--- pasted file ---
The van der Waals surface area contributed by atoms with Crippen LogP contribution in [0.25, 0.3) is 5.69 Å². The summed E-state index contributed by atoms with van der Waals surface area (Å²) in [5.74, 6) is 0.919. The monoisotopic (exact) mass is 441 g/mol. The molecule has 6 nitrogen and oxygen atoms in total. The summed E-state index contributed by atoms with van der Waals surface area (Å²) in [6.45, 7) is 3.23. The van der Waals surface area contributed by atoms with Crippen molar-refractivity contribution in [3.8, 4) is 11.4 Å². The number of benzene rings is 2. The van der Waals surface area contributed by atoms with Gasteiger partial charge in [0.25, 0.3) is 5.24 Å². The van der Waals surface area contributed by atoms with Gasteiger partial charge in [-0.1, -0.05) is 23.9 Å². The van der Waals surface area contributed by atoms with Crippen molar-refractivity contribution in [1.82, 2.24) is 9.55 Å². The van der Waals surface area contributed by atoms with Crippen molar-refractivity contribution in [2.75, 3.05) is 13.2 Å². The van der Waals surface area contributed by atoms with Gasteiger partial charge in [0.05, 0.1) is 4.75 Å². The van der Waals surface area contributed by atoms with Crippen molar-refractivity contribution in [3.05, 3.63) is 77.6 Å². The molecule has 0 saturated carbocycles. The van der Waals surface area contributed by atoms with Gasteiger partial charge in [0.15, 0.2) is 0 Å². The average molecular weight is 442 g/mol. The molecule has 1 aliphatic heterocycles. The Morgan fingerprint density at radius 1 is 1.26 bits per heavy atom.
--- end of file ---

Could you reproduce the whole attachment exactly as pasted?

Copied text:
The van der Waals surface area contributed by atoms with Crippen LogP contribution in [0.25, 0.3) is 5.69 Å². The summed E-state index contributed by atoms with van der Waals surface area (Å²) in [5.74, 6) is 0.919. The monoisotopic (exact) mass is 441 g/mol. The molecule has 6 nitrogen and oxygen atoms in total. The summed E-state index contributed by atoms with van der Waals surface area (Å²) in [6.45, 7) is 3.23. The van der Waals surface area contributed by atoms with Crippen molar-refractivity contribution in [3.8, 4) is 11.4 Å². The number of benzene rings is 2. The van der Waals surface area contributed by atoms with Gasteiger partial charge in [0.25, 0.3) is 5.24 Å². The van der Waals surface area contributed by atoms with Gasteiger partial charge in [-0.1, -0.05) is 23.9 Å². The van der Waals surface area contributed by atoms with Crippen molar-refractivity contribution in [1.82, 2.24) is 9.55 Å². The van der Waals surface area contributed by atoms with Crippen molar-refractivity contribution in [2.75, 3.05) is 13.2 Å². The van der Waals surface area contributed by atoms with Gasteiger partial charge in [0.05, 0.1) is 4.75 Å². The van der Waals surface area contributed by atoms with Crippen molar-refractivity contribution in [3.05, 3.63) is 77.6 Å². The molecule has 0 saturated carbocycles. The van der Waals surface area contributed by atoms with Gasteiger partial charge in [0.15, 0.2) is 0 Å². The average molecular weight is 442 g/mol. The molecule has 1 aliphatic heterocycles. The Morgan fingerprint density at radius 1 is 1.26 bits per heavy atom.